Denon SC5000M hardware issue

Hi. In this post on the Virtual DJ technical support forum

where I reported a failure in the non-constant, but oscillatory playback speed, since the integration as oficially accesorry or native support of the Denon SC5000M device, djdad (Development Manager), tells me that it may be due to a “hardware issue”.

What does Denon technical and development team have to say at this point?

Could this also be happening in the new Denon SC6000M motorized drives?

A software solution has never convinced me. Everything that is software correction or adjustments of speed, tone, tonality, etc. those of us who like to mix music “by ear”, do manual beatmatching, see the result as an artificial sound.

Also, after the suspicions that it may be a hardware issue, I await an official reply and explanations from Denon, to clear up doubts and mistrust.


Well this statement sounds completely out of logic. What do You expect in a digital software environment to be changed? A screw? A cable? Or a button? Non consistent speed of playback can be solved by software, but if it only happens to You then it is more likely subject of Your computer running VDJ or any other software related issue acctually.

@NoiseRiser Sorry, but I don’t understand your reply and input at all. It seems as if this post has been an offense to you, as if you were a commercial part of the Denon team.

It also gives the impression of not having readed carefully and put attention the post that I published and to which I refer. It doesn’t happen to me alone. It is more than evident. It is also a bug recognized by the Virtual DJ development team. What more justification do you want? Don’t put the blame on me.

Regarding software correction I mean something like what serato offers: “Anti-Drift”.

This is a feature that takes away all the appeal and illusion of mixing by ear. The fact that the sound source and the equipment are digital does not imply or prevent at all that manual and audio beatmatching can be done.

Oh, and of course, if it seems so clear to you that it is not a hardware issue, why not reply to the developer djdad in the Virtual DJ forum and let it be known. This will save them work.

Your answer, to me, is irrelevant. I am still waiting for an official reply.

It looks like You didn’t read my replay with understanding. No offense here from my side at all. Just wanted to know what is the logic behind that one strange statement you made. Software wise a lot can be done, not by anti drift but to alter the communication between software and the device. So don’t say that software fix is not acceptable. Beatmatching has nothing to do with this - You can beatmatch as You like, Nothing wrong with that.

I assume pure DVS-style won’t work and in order to make the MIDI right in something like VDJ, you can’t simply watch the platter speed all the time. I believe the Ms have a kind of ‘ignore the actual record speed’ play mode and, once a threshold of deviating from the record’s expected speed is reached, another ‘follow the actual record speed’ bend mode that will transition into a kind of scratch mode in the right circumstances. When it’s in the first mode, there might be other MIDI flags or real time data available that’s telling the PC software the speed, sort of like it should see for a layer that’s in the background.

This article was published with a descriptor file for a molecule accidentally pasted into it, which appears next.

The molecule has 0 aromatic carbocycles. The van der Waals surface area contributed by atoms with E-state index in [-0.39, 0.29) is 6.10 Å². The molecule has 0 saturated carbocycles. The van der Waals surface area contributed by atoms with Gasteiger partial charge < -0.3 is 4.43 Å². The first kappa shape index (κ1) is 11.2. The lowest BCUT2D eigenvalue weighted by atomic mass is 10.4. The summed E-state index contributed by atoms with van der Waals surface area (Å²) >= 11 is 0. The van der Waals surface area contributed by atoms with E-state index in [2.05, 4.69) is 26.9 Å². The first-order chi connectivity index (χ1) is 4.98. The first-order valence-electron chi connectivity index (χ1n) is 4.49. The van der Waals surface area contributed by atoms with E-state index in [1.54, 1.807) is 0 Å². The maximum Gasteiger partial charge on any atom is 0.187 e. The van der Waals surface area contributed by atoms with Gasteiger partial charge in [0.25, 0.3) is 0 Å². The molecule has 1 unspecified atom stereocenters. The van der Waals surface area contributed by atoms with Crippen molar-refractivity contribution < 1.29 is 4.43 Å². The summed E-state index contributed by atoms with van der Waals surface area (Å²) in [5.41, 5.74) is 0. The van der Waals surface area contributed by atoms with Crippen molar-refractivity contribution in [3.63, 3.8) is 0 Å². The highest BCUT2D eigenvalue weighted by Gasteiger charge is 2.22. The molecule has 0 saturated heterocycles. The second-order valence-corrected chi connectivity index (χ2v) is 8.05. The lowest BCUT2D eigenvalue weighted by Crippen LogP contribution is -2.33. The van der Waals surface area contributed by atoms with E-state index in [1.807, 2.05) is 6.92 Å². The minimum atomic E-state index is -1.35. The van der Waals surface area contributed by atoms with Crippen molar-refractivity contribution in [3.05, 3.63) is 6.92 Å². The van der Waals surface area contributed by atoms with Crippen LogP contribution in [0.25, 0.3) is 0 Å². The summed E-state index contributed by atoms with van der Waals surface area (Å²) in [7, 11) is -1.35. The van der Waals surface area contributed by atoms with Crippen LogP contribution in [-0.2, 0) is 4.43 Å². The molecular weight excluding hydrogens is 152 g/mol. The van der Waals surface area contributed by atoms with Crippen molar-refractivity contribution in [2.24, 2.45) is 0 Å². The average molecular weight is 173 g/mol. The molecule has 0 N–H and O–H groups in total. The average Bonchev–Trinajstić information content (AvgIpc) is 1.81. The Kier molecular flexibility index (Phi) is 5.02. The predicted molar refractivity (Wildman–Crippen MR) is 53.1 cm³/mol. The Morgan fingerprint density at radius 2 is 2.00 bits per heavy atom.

If there are no actual flags or separate play mode, bend mode, and scratch mode MIDI feeds that can be tapped into and just the record’s rotation data, then VDJ might need to map one or all three type of modes like the M’s Engine OS firmware apparently does, i.e. ignore the record rotation rate most of the time if it’s within a certain percentage (???) of the ideal pitch fader rate (e.g. do the math of zero % rpm * pitch fader + zero % rpm) and then if it deviates sufficiently then VDJ sees the exact record rotation. I presume VDJ itself has independent bend and scratch modes in such a state.

Is it related to this?

Hi all,

My name is Kotisi and I am one of the software team leads at Serato, and in particular this “drifting” issue is one I have spent time on this year. First of all apologies for not replying sooner. Please note that we have actively been looking into this issue for several months now, and the final solution is not a simple one - else we would have implemented something already.

Below I will summarise some points that will hopefully answer some comments and questions that I’ve read across different threads. When I talk about platters, I mean the motorized platters SC5000M and Rane 12.

  1. When it comes to controlling the motorized platter speed, Serato can only tell the hardware what pitch setting to play at. For example, if the pitch range is ±8%, and pitch is set to 1.5%, Serato sends a message to the platter “play at 1.5%”. Then it is up to the motorized platter itself to control the platter speed to that pitch setting / motor speed. If the platter plays slightly faster or slower, that is because of the internal motor control on the platter has not been calibrated exactly right.